Teaching Your Cat to Ride in a Carrier

A cat carrier is a vital tool for every cat owner. It allows you to transport your cat safely to and from the vet. It is also very helpful to have in emergencies.

An Ideal Carrier

  • Is made of sturdy plastic and has a metal door. Avoid doors made of plastic as they are more prone to breakage. Soft-sided carriers are popular but may not be ideal for a large cat and some cats are smart enough to get through zippered enclosures.
  • Should be large enough for your cat to turn around in. Always inspect your carrier for any defects or loose parts so that your pet stays safe during travel.

If your cat isn’t comfortable in his or her carrier, it will be difficult or impossible to get him or her into it, and your cat will be stressed out when confined to the carrier. Considering the importance and usefulness of a cat carrier, it pays to work toward making the carrier a pleasant experience for your cat. With a little patience, you can help teach your cat to ride in a carrier. The key is to make sure that all of your cat’s experiences with the carrier are positive, which will make traveling with your pet more pleasant and comfortable for everyone.

Step One

Feed Meals Near the Carrier

  • Place the carrier in a place where your cat already spends time. Prop the carrier door open. Place comfy bedding and a favorite toy in the carrier. You might also cover the carrier with a blanket or sheet. You can also spray the carrier with Feliway® spray, which has been shown to have some effect in relieving stress in cats.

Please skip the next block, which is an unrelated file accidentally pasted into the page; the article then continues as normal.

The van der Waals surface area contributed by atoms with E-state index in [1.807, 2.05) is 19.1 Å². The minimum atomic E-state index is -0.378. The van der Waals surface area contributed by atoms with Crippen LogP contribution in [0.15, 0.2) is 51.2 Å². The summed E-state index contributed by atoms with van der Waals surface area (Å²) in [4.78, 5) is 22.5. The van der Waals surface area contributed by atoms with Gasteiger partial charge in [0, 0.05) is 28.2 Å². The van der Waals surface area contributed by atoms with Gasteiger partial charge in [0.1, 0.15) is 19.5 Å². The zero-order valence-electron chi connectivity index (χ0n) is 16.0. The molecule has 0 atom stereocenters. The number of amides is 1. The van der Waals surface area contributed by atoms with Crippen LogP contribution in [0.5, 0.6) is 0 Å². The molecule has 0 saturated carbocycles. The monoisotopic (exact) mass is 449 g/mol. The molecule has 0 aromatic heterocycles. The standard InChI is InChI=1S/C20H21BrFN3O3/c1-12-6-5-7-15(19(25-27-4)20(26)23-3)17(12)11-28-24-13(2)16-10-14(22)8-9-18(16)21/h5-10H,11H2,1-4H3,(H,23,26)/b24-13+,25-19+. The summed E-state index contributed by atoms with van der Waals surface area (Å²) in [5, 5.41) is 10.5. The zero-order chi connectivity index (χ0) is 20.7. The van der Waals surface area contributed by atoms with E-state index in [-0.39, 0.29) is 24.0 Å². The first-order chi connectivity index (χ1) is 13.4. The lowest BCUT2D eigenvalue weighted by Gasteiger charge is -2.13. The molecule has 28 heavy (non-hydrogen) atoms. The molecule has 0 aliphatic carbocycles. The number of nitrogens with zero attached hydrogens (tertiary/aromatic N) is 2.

• Put your cat’s food bowl in front of the carrier and start feeding him there. If your cat has been afraid of his carrier in the past, he may not want to eat right next to it so in that case, move the bowl a bit further away from the carrier until he starts eating. Then, over several meals, gradually move the bowl toward the carrier.
Step Two

Feed Meals in the Carrier

  • When your cat eats his food comfortably right in front of the carrier, place the food bowl a little deeper into the carrier.
  • Gradually, over several meals, move the food bowl towards the back of the carrier so that he has to go completely inside the carrier to eat. Give your cat every meal in the carrier.
  • Leave tasty treats in the carrier for your cat to find throughout the day. The cat should gradually become more comfortable exploring the carrier on his own.
  • Continue feeding meals in the carrier to make sure the next carrier ride is a successful one.
Step Three

Practice Closing the Door

  • Once your cat is comfortably eating all his meals in the carrier, practice gently closing the carrier door for a few minutes while your cat is eating.
  • Once your cat is comfortable with being in the closed carrier, practice moving the carrier around, even just in your home. This will help your cat get used to being in the carrier while it is moving. Offer yummy treats while the cat is in the carrier and reward your cat after any practice sessions with playtime or treats.
Final Tips

  • Be patient! If your cat isn’t making progress, go back to the previous step.
  • Cover the carrier with a blanket or sheet during travel. This will help your cat feel more secure.
  • Remember…NEVER open the carrier during travel. Always wait until you are in a securely enclosed indoor space.

Still have questions?

Contact our Behavior Specialists at [email protected] or (212) 876-7700 ext. 4971